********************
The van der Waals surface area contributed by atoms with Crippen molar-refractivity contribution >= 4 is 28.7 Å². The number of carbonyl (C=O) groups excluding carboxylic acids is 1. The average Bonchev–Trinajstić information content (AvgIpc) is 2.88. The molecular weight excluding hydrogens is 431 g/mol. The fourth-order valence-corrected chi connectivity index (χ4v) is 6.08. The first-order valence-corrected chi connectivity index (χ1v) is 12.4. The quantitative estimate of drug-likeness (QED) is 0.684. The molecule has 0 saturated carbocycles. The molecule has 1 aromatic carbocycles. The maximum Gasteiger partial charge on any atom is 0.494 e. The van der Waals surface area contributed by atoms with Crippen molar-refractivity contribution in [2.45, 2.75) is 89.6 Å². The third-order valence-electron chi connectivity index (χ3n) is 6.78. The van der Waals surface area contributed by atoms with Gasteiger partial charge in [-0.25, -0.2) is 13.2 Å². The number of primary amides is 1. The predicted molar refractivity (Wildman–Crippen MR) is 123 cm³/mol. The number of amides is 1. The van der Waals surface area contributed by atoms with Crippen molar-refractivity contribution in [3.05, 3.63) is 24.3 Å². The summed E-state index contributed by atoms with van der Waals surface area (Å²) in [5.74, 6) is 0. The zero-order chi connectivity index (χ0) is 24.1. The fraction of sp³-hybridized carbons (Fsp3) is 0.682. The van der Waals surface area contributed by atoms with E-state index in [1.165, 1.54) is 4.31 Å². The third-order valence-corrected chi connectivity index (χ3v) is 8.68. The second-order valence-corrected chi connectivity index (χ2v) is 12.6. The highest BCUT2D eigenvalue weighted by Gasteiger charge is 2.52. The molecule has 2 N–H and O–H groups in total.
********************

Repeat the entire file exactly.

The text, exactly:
The van der Waals surface area contributed by atoms with Crippen molar-refractivity contribution >= 4 is 28.7 Å². The number of carbonyl (C=O) groups excluding carboxylic acids is 1. The average Bonchev–Trinajstić information content (AvgIpc) is 2.88. The molecular weight excluding hydrogens is 431 g/mol. The fourth-order valence-corrected chi connectivity index (χ4v) is 6.08. The first-order valence-corrected chi connectivity index (χ1v) is 12.4. The quantitative estimate of drug-likeness (QED) is 0.684. The molecule has 0 saturated carbocycles. The molecule has 1 aromatic carbocycles. The maximum Gasteiger partial charge on any atom is 0.494 e. The van der Waals surface area contributed by atoms with Crippen molar-refractivity contribution in [2.45, 2.75) is 89.6 Å². The third-order valence-electron chi connectivity index (χ3n) is 6.78. The van der Waals surface area contributed by atoms with Gasteiger partial charge in [-0.25, -0.2) is 13.2 Å². The number of primary amides is 1. The predicted molar refractivity (Wildman–Crippen MR) is 123 cm³/mol. The number of amides is 1. The van der Waals surface area contributed by atoms with Crippen molar-refractivity contribution in [3.05, 3.63) is 24.3 Å². The summed E-state index contributed by atoms with van der Waals surface area (Å²) in [5.74, 6) is 0. The zero-order chi connectivity index (χ0) is 24.1. The fraction of sp³-hybridized carbons (Fsp3) is 0.682. The van der Waals surface area contributed by atoms with E-state index in [1.165, 1.54) is 4.31 Å². The third-order valence-corrected chi connectivity index (χ3v) is 8.68. The second-order valence-corrected chi connectivity index (χ2v) is 12.6. The highest BCUT2D eigenvalue weighted by Gasteiger charge is 2.52. The molecule has 2 N–H and O–H groups in total.